What is a Remote Sensing Technician?
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A job as a remote sensing technician is a military position that involves collecting intelligence on ally and enemy operations in dangerous and inaccessible areas. This position is part of the military intelligence branch of the military. This information is gathered from satellites and high altitude airplanes. The art of this information is that it would otherwise be inaccessible were it not for advancements in technology. Most of the areas that data is collected for are dangerous or obscure. Remote sensing specialists work to help scientists in divisions like military planning, and to incorporate mapmaking and cartography in order to evaluate data.
How to Become a Remote Sensing Technician
What does a Remote Sensing Technician do?
A remote sensing technician deals mostly with data collection and interpretation. Sometimes, the data collected will need to be manipulated using image processing programs before they can be accurately interpreted. Technicians must also make sure that the equipment is calibrated appropriately in order to collect good data. Specialists work with technologies such as aerial photography, light and radio wave detection, satellites, thermal energy systems, infrared imagers, and spectrographs. Software used in this occupation include map creation software, analytical software, and design software.
Teams usually work together and discuss project goals and collect information. Teams are also constantly trying to design new ways to present the data they collect efficiently and clearly, as their audience consists mostly of superiors who do not understand the technology and equipment that they work with. They may also be dispatched occasionally to collect data in the field when needed. Remote sensing technicians also direct all activities related to remote sensing, and may briefly train other teammates on how to use certain equipment. All operations are usually overseen by a remote sensing scientist or a remote sensing analyst.
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How to Become a Remote Sensing Technician
This is a typical military position, and therefore is subject to the same terms of becoming an enrolled member. An enlistment contract must be signed, which outlines a commitment to the forces for a certain number of years, as well as an acceptance of the military lifestyle. Members will be away from family, friends, and home for extended lengths of time, with the exceptions of vacation and leave. Included in this agreement is access to multiple military benefits.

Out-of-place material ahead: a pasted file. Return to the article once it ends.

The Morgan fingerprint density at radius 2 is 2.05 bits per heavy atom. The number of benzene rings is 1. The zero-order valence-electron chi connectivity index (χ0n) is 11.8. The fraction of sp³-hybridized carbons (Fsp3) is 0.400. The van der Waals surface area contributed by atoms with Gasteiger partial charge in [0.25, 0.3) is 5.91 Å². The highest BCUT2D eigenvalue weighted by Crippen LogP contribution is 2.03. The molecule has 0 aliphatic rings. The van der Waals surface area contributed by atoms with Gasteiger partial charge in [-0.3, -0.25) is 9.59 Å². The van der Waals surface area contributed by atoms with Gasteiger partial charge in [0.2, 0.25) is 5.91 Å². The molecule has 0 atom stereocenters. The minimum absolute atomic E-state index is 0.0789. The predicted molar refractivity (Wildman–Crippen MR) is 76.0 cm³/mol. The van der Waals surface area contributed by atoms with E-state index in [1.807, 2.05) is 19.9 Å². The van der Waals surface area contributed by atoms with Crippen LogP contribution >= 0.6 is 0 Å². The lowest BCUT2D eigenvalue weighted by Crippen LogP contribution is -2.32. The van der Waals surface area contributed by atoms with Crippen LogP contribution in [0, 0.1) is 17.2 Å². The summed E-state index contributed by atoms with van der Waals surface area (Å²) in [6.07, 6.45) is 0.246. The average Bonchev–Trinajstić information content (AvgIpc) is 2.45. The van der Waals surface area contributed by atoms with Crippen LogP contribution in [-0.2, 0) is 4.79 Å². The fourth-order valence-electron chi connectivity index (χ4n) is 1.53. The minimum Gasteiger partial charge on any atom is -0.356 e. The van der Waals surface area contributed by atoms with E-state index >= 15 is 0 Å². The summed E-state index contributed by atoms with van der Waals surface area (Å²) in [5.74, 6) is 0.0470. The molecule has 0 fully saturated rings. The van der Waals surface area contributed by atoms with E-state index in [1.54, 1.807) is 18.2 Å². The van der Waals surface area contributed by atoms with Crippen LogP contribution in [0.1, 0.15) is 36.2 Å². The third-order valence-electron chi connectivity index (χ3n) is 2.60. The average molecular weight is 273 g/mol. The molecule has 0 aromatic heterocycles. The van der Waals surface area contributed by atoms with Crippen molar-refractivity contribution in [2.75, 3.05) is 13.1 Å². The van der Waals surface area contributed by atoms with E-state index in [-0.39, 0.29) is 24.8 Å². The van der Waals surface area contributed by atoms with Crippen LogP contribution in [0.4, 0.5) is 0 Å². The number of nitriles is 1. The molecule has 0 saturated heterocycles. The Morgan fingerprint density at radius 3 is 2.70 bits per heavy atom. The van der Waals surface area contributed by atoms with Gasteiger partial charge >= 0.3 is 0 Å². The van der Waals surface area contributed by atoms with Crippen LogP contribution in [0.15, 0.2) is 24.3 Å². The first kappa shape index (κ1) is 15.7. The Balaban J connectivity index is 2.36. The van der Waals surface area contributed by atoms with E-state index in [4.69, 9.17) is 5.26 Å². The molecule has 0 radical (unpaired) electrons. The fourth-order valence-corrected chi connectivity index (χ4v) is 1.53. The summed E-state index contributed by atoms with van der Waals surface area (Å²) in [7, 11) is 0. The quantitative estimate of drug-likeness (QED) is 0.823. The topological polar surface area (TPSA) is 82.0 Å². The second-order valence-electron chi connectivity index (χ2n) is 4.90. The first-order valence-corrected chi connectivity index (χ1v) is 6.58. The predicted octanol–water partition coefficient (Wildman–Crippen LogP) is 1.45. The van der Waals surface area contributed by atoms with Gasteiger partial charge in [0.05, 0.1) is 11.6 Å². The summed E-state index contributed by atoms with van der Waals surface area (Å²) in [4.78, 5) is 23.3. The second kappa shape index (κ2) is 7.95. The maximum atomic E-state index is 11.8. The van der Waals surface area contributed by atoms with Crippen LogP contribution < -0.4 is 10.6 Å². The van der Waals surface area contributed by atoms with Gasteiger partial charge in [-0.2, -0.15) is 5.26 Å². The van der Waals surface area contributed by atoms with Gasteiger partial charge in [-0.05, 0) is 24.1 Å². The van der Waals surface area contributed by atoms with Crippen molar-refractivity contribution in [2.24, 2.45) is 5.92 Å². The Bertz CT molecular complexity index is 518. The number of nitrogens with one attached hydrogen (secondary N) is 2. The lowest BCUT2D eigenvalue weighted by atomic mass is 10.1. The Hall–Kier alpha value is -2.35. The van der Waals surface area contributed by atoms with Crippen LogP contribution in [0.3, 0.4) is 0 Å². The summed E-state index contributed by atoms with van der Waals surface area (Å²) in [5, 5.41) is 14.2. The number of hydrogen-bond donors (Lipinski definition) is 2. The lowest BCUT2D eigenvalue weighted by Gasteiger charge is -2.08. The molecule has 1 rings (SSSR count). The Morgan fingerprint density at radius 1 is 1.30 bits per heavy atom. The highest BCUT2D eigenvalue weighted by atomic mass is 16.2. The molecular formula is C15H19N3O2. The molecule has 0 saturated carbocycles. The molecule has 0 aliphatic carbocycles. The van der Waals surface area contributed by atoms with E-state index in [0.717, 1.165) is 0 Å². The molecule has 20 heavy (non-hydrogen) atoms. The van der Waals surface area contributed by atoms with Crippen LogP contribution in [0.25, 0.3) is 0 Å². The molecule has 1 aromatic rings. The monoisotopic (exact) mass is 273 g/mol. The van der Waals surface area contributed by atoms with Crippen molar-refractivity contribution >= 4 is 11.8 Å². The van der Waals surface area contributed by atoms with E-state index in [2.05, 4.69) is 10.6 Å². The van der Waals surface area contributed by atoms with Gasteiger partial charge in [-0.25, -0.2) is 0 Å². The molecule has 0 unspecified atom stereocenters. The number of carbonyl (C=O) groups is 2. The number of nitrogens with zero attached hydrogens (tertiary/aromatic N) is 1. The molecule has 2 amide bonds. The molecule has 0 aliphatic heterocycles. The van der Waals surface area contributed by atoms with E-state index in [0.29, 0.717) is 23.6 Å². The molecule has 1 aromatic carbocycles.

Becoming a technician requires post-secondary education. The minimum education requirement for this position is a bachelor’s degree, although most technicians will pursue a graduate degree of some sort. Typically these degrees are in areas such as geography, cartography, civil engineering, natural sciences, and other related courses. During their studies, technicians will encounter courses in remote sensing and mapping that are directly related to this field. In some cases, technicians are able to specialize in remote sensing during their studies. These areas can be studied at any four-year institution. In addition, technicians will also have to attend seminars, conferences, and meetings whenever possible in order to stay up to date with technological advances and better researching methods.
Unlike other military positions, there is not a lot of on-the-job training for this position. Candidates will be expected to have a clear grasp of the expectations but may undergo traditional basic training for around two months, just like other enrolled members.
Communication skills are required in order to effectively work in a team environment while collecting data. Technicians must also be reliable, persistent, and ready for a challenge. Being able to pay close attention to detail is beneficial in this position. Work in this field often involves many hours in front of the computer collecting data, so being able to concentrate for long periods of time is important. Overall, technical skills and interest in technology and computer sciences will help in this position, as it involves extensive research using tools and the most recent technologies.
Although not required, it helps to have an interest in math, statistics, computer science, physics, chemistry, mechanical drawing, or art, as these fields are very relevant to this career path. All of these subjects can also be studied at any two- or four-year post-secondary institution, and even in high school. These courses may prove beneficial for those seeking to advance to leadership ranks.
What is the workplace of a Remote Sensing Technician like?
Most remote sensing technicians are located abroad. They work indoors in high security locations in order to collect information without being detected by enemy forces. The workplace is typically a clean office environment. There are long hours in front of the computer. Working hours fall within the guidelines of typical office hours, but extended hours and weekends are common. This can be a stressful environment because the data that is being handled is top priority and very secure. Personnel must abide by military rules at all times.
Outside of the military, technicians can find positions at science labs and companies doing very similar work.